Getting back to the word “Fairness” – as I mentioned, some people in the discussion equated Fairness with Equality, but to me those two words are NOT synonymous for one another at ALL. Fairness does not always equate to Equality and Equality does not always equate Fairness.

Fairness to me is very different than it might be for some people out there and that is because we all view the world through our own personal “Filters” of sorts. Those Filters often are developed from our personal experiences to what we have been raised and brought up to believe. I have always had a rather Altruistic nature at heart. So for me Fairness isn’t about Equality but rather, “If I have the means to help out my fellow-man because I have the wealth, power or influence, I should use that to give back to my community to help enrich it in some way”.

Some discussion participants mentioned things that fell into what some consider, “The Golden Rule” like, “Do unto others as you would have them do unto you,” and that does go with Fairness to a certain extent, but again – not everyone may see it that way. It’s a bit of a blurred line there.

So let me share somethings as examples but with my opinion on said example of how I feel it is either “Fair” or “Unfair” based on my personal experience and/or Filter. This example may or may not step on some people’s toes, so you’ve been warned. You don’t have to agree with me – this is just how I feel.

I think Senators should be paid LESS for what they do because I do not feel they spend it wisely.  Some of these people take the enormous paychecks they get, buy a really nice luxury house, a luxury high-end vehicle and other possessions they may not necessarily need. Now the home seems like a necessity for some people to want or have, but when you consider the price of “Prime Choice Housing” it’s kind of a different story.

Even the luxury car like a Bentley or whatever is considered a luxury vehicle, they don’t need that luxury vehicle, they could have gone with something LESS pricy that thieves might be less inclined to try to steal/break into.

Now I’m not saying it’s bad to want or have nice things, if you have the proper means to sustain them, but you consider this – the government wants to make cuts to important funding projects vs. to the Congressman or Senator’s paychecks. To me – that just seems unfair. I don’t LIKE that these people can set the amount of their paychecks either. I sometimes think that should be voted on by the people, as many of them don’t seem to remember – they – WORK – FOR – THE – PEOPLE – and haven’t always worked well in getting what we want – done or made the kind of positive changes we would like to see made.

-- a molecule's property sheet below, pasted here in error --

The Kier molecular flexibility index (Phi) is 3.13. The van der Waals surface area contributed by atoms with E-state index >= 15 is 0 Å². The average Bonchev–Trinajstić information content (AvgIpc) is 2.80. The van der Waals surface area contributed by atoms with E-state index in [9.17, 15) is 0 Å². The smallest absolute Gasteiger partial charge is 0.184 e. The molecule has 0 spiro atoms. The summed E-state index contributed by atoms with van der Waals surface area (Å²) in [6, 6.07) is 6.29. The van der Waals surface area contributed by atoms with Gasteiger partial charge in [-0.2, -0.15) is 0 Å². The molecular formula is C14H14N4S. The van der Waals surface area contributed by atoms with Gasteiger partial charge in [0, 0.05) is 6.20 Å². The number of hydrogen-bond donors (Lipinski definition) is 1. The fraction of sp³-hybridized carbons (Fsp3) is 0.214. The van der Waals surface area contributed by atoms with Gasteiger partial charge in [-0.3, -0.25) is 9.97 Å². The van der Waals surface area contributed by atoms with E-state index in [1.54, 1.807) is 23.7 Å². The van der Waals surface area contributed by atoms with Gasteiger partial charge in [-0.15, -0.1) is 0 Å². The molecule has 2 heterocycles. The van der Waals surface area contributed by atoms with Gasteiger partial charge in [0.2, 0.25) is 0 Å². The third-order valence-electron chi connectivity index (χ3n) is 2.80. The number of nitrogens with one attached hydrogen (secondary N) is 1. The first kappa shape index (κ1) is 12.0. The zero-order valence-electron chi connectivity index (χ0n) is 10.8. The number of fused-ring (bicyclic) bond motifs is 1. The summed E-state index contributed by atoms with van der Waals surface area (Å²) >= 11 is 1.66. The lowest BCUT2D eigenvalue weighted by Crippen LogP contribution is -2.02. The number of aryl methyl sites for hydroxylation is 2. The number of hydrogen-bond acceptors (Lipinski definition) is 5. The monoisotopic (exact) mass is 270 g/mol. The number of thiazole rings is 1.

It’s also bad when you hear some of them complain, “We don’t make enough!” and I’m thinking, “You make more than I do in a whole year! You have a luxury house, a luxury car and other luxuries I can’t even afford with a years worth normal salary. Why should I feel sympathy for you?

Example number 2 I can give is Sports Players. I don’t think they should make near as much as they should. They should maybe make enough for their travel expenses, a small bit from the seats at sporting events and the merchandise with their faces plastered all over it, but they shouldn’t get paid more than say – someone in the military who puts their life on the line on a daily basis for MY freedoms. That just seems messed up to me as it points, in a way, to our priorities being misaligned.

Contrary to popular belief, not all military make equal or adequate pay for their service in the military. Sports players make more than them. I do feel though that the Solider contributes far more good and well-being to the society (contrary to OTHER rumors as well about ALL Soldiers *big eye-roll*) as a whole, than the Sports Player.

So there are some of my examples and how I feel about “Fairness“. What do you think about “Fairness“? Can you think of any examples that you feel are “Fair” or extremely “Unfair“? Would love to see what people share and how they feel about this.

Thank you for reading as always! Tune in next Monday, Wednesday and Friday for the next additions. Same Fae-tyme. *giggle* Same Fae-channel!

Comments, questions or got a topic suggestion? Find the reply button and let me read it!

~Love, light, blessings and more, Namaste~ _/\_

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2 Comments (+add yours?)

  1. James John Bell
    Mar 16, 2013 @ 01:34:04

    Fair comes from the Latin feria (singular) which according to the wiktionary hails from the Proto-Indo-European *dhēs- (“god, godhead, deity”)… so that’s interesting, fair is a distant word relative to old concepts of the gods. I agree with you that what’s fair is a matter of perspective, for example a small town passes an ordinance to keep out a Wal-Mart by not playing fair and uses the old boys club of business owners and nepotism to save Main Street. They can’t win in a fair fight with a giant, nobody can, and so fairness in today’s world comes across as a form of social control, because those who don’t play fair are really the ones that survive. Don’t roll the dice of the gods unless you know the outcome is rigged in your favor.

    • Lady Gwendolynn
      Mar 16, 2013 @ 01:45:48

      I didn’t know that about the origins of “Fair” that’s really cool James. Thank you for sharing that and that example is a very good one.

      If you don’t mind I’d like to expand on it with another example using the same similar framework.

      You have a small town that wants to pass an ordinance to keep out a big business like Wal-mart, ultimately because they can see the possibility of such a conglomerate “killing” off most of the potential for small businesses to thrive in the community. Is it fair?

      One perspective is “yes” that’s fair because Wal-mart does cover an awful lot and depending on the size of the town and number of small businesses, it could potentially wreck economical and social havoc. Possibly more. Course, there would be Pros too if a Wal-mart was allowed in.

      Everything has its Pros and Cons. Also, sorry I haven’t given you a call. I wasn’t looking forward to playing “Phone Tag” as that is how it’s been for me with Mercury in Retrograde. Thank goodness it’s over on Sunday!